We want to describe the biggest workers’ strike in history that the world is not very interested in, and reported in just a few news outlets with two or three simple sentences. Unfortunately, most news channels and newspapers do not want to cover important events such as strikes in India, unless there are atrocities, vandalism, political interest or a political agenda. What is happening in many countries, which are considered to be the so-called third world countries, are not cared for by the world’s public eyes. What happened in Yemen, what happened in Nigeria, what happened in Uganda, what happened in Cameroon are easily forgotten. One of the most important tasks of alternative media and global activist teams is to remind the world of these forgotten countries and movements.
Let’s all focus on one of the biggest workers’ strikes in history: The strike in which more than 250 million workers left work.
In India, about 250 million workers and laborers went on strike, saying that the coronavirus epidemic caused great destruction and death among workers and laborers due to lack of action. It wasn’t the only reason why. The danger posed by the coronavirus, the increase in inequality and workload could be shown as a reason. In addition, the government wanted to enact an anti-workers law. With a new law trying to be enacted, the minimum price for farm products is expected to be removed. Workers and peasants participating in the strike demanded the withdrawal of this law proposal the government wanted to implement.
India, as it is known, constitutes a significant part of the world’s population with more than 1.4 billion. More than 250 million people is not a fact to be underestimated. 250 million people means 3 percent of the world’s population and 20 percent of the Indian population.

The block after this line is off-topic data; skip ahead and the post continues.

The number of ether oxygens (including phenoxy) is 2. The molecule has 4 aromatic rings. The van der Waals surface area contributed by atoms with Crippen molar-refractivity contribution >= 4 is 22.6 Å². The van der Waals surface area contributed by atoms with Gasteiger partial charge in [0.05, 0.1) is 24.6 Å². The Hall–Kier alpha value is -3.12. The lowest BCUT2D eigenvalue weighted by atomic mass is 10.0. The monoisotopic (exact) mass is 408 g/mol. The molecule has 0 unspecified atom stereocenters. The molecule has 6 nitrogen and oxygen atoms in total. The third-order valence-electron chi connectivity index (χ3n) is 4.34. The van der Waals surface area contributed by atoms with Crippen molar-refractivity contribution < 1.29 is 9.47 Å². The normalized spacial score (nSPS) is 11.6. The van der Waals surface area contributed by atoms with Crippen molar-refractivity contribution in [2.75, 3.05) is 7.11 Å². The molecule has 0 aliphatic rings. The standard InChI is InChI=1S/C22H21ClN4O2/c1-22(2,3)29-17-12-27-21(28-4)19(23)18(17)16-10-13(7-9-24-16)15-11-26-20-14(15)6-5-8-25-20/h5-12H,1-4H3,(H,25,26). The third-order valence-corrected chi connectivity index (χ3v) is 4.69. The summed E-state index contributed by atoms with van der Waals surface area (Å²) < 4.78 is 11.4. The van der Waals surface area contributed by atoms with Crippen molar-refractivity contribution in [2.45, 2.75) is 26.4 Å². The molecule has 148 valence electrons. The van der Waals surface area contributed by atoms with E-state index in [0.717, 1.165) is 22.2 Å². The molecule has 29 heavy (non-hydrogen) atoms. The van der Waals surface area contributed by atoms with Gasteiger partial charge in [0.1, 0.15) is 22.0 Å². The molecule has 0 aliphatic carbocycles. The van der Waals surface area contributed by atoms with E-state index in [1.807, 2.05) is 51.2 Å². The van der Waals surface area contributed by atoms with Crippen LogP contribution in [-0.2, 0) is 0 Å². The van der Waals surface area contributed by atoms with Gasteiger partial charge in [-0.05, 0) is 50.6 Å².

One of the biggest crises that shook India during Covid-19 was the rising unemployment rate. However, throughout the pandemic process, the ruling Hindu nationalist Bharatiya Janata Party (BJP) and Prime Minister Narendra Modi considered only those groups that fit their interests with laws that fuel ethnic/religious conflicts. The Government amended the citizenship law, paving the way for citizenship for six religious groups from Pakistan, Afghanistan and Bangladesh but excluding Muslim immigrants in the same situation.
At least 13 people died and 150 were injured in the protest against the law that provides citizenship to immigrants from a religious group except Muslims in India. Actual bullet traces were noted in about 70 people hospitalized. Authorities stated that more than 150 people were injured. It is stated that about 70 people who were hospitalized had real bullet traces. The number of civilians who died in the protests that started in December last year and continued for more than two months rose to 37. In the BBC’s report, it was stated that two journalists working in NDTV were beaten and a reporter working on the local JK24x7 channel was injured during the protests. Police attacked the demonstrators with tear gas. Authorities stated that more than 6,000 security forces have been sent to areas where violence continues. The government did not stop there, but billed all the crises experienced during the pandemic to the workers.
In a month we could tell from the beginning of the pandemic, in April, it was reported that 122 million people lost their jobs due to the curfew and restrictions imposed against the coronavirus epidemic in India. The curfew, which has been implemented since 25 March to prevent the spread of the new type of coronavirus in the country, has caused mass layoffs and serious job losses. According to the BBC’s report, the Center for Monitoring the Indian Economy (CMIE) stated that the unemployment rate in the country reached a record level of 27.1 percent. According to CMIE data, the unemployment rate rose to 23.5 in April in the country where most economic activities came to a halt, except for basic services such as hospitals, pharmacies and food supply, as part of the measures taken against COVID-19. In the country, out of 122 million people who were unemployed in April alone, 91 million were tradesmen and workers, while around 18 million self-employed people lost their jobs. This unemployment figure exceeds the total population of most European countries. The government’s disregard for the workers and enacting laws against them was the last straw as the people of India struggled with hunger.